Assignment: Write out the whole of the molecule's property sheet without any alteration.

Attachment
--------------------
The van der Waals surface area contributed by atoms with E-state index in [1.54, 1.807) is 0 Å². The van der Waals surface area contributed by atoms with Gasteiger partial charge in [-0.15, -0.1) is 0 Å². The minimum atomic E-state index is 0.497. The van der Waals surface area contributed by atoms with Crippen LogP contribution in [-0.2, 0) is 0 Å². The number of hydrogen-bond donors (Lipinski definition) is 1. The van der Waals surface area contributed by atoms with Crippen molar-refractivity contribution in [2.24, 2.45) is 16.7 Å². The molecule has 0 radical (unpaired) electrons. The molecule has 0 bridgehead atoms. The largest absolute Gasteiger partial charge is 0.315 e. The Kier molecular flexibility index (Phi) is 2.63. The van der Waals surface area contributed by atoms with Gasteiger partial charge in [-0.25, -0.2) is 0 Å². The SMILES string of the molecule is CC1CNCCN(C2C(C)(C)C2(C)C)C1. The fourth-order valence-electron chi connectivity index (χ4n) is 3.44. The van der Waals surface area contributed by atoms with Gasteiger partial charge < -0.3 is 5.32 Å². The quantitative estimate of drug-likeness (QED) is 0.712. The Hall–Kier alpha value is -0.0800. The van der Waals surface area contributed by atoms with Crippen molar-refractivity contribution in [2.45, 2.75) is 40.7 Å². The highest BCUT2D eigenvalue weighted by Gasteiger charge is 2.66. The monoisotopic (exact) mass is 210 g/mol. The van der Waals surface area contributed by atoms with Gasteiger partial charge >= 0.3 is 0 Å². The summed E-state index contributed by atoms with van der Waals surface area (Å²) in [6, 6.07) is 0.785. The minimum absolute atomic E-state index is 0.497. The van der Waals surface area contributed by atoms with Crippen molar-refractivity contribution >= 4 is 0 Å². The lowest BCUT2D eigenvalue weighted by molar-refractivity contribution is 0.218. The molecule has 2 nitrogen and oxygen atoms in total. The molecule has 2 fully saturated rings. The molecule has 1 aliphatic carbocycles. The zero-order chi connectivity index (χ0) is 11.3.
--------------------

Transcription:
The van der Waals surface area contributed by atoms with E-state index in [1.54, 1.807) is 0 Å². The van der Waals surface area contributed by atoms with Gasteiger partial charge in [-0.15, -0.1) is 0 Å². The minimum atomic E-state index is 0.497. The van der Waals surface area contributed by atoms with Crippen LogP contribution in [-0.2, 0) is 0 Å². The number of hydrogen-bond donors (Lipinski definition) is 1. The van der Waals surface area contributed by atoms with Crippen molar-refractivity contribution in [2.24, 2.45) is 16.7 Å². The molecule has 0 radical (unpaired) electrons. The molecule has 0 bridgehead atoms. The largest absolute Gasteiger partial charge is 0.315 e. The Kier molecular flexibility index (Phi) is 2.63. The van der Waals surface area contributed by atoms with Gasteiger partial charge in [-0.25, -0.2) is 0 Å². The SMILES string of the molecule is CC1CNCCN(C2C(C)(C)C2(C)C)C1. The fourth-order valence-electron chi connectivity index (χ4n) is 3.44. The van der Waals surface area contributed by atoms with Gasteiger partial charge < -0.3 is 5.32 Å². The quantitative estimate of drug-likeness (QED) is 0.712. The Hall–Kier alpha value is -0.0800. The van der Waals surface area contributed by atoms with Crippen molar-refractivity contribution in [2.45, 2.75) is 40.7 Å². The highest BCUT2D eigenvalue weighted by Gasteiger charge is 2.66. The monoisotopic (exact) mass is 210 g/mol. The van der Waals surface area contributed by atoms with Gasteiger partial charge >= 0.3 is 0 Å². The summed E-state index contributed by atoms with van der Waals surface area (Å²) in [6, 6.07) is 0.785. The minimum absolute atomic E-state index is 0.497. The van der Waals surface area contributed by atoms with Crippen molar-refractivity contribution >= 4 is 0 Å². The lowest BCUT2D eigenvalue weighted by molar-refractivity contribution is 0.218. The molecule has 2 nitrogen and oxygen atoms in total. The molecule has 2 fully saturated rings. The molecule has 1 aliphatic carbocycles. The zero-order chi connectivity index (χ0) is 11.3.